Rainmakers

The competition has never been tougher. Client loyalty is business-critical. So, can you make it rain?

Magazine: FLUX Issue 1; Client: CJBS / LexisNexis

Once upon a time, in a land far away, lawyers did not think about marketing. They did not concern themselves with social media. And they rarely considered the impact of business development. But those days have gone. In 2015, the rainmaker is queen. So what does it take to sell yourself – and your firm – convincingly?

“When I started, our business development campaigns were mainly implemented by our partner group but that was about it,” says Julie Mortimer, marketing and business development director at Mills & Reeve. “But there is such value in our trainees and junior lawyers. They network in a different way and are very savvy about social media. As soon as they have been to an event they will be sending out LinkedIn invites and we do see work being won as a result.”

Katherine Milliken, head of client service at Macfarlanes, has seen rainmakers in action from both sides of the fence, starting her legal career at a magic circle firm before spending 10 years in-house at Inchcape, latterly as general counsel. When she joined Macfarlanes in 2013 as its first head of client service, she brought with her frontline experience of what worked, and what didn’t.

Expertise shows itself by being proactive – not just reactive to instructions. You need to be involved and be interested, if not passionate, about the subject.

Some lawyers would stick too obviously to the training manual when talking to you, she says. “Others would meet up for lunch and there would be an awkward pause at the point they made their pitch before they felt they could then relax and chat. One of the best ways to market yourself is not to be too overtly in ‘sell’ mode but to be committed, proactive and attentive – and deliver what you promise.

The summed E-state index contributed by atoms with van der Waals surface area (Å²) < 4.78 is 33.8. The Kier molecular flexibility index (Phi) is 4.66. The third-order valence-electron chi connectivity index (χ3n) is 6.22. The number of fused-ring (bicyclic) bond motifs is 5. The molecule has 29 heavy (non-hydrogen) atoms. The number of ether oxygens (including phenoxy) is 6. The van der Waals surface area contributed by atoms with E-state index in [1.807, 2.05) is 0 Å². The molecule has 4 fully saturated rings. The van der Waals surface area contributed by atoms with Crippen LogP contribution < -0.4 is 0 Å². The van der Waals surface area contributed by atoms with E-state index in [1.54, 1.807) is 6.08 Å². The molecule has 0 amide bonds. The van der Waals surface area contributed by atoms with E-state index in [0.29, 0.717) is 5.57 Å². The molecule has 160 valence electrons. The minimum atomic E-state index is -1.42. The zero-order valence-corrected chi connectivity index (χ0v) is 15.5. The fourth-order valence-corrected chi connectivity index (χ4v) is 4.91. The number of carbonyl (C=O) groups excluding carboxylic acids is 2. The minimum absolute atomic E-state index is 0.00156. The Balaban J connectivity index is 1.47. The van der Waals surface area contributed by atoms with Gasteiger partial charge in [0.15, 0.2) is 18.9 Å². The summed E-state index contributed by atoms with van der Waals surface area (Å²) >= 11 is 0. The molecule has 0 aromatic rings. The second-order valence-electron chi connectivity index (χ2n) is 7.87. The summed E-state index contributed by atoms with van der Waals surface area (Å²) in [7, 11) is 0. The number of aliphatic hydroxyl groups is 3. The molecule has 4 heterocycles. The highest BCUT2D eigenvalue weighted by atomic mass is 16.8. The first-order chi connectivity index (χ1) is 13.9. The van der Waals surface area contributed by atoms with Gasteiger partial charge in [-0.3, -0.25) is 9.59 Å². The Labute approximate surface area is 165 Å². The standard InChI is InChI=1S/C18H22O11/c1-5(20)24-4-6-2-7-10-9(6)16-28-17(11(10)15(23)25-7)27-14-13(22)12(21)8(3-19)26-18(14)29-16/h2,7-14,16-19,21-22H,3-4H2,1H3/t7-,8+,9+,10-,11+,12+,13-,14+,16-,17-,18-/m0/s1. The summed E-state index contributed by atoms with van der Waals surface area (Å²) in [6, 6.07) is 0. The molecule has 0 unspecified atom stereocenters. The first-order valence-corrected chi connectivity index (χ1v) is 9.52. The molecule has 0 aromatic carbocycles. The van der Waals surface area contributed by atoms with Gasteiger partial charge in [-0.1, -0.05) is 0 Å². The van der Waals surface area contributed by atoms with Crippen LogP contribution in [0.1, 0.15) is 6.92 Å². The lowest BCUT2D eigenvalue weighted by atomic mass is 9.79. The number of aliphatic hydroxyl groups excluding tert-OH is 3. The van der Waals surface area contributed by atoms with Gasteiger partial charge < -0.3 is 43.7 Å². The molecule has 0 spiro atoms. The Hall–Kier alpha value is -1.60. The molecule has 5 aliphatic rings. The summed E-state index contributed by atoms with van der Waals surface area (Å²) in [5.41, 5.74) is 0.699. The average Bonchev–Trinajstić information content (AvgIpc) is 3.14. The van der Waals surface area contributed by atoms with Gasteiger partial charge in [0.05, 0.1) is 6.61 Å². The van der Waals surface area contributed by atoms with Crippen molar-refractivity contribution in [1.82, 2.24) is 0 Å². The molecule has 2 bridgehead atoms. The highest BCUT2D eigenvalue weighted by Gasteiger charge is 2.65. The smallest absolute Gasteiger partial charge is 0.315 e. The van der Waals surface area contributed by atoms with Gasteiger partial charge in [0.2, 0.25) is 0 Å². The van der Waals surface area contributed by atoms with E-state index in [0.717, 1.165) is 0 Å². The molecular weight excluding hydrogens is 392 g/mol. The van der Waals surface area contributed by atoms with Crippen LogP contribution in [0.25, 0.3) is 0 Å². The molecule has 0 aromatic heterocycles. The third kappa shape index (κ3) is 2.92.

Milliken has been focussing on the idea that everyone at Macfarlanes has an important role to play in client service. One project that she has been working on is a series of partner-led, discussion- based workshops covering all aspects of client service delivery, and which have deliberately included not just fee-earners but also secretaries, professional support lawyers and the business services teams.

“It’s about building relationships where there is a good fit, not being a pushy sales person,” says Amanda Grace, head of client development at Wragge Lawrence Graham & Co. “It’s a drive to put the client first and understand what they want.” But while that sounds straightforward, Grace stresses it can be a long game.

“It may be that the potential client is perfectly happy with their existing provider. We are not going to upset that relationship or over-invest in trying to shake the incumbent off. But a good rainmaker will stay in touch with the prospect’s business, so when they are looking to review their panel or want a fresh pair of eyes, we are front of mind. That is real rainmaker territory and the stuff on which we build solid client bases.”

Expertise is proactive

Grace’s personal mantra is to be in direct touch with clients every week. She puts ideas on service delivery in front of a client panel and has developed an in-house lawyer network called ThinkHouse. The network includes a range of practical services and resources with the promise “you name it and we’ll cover it”.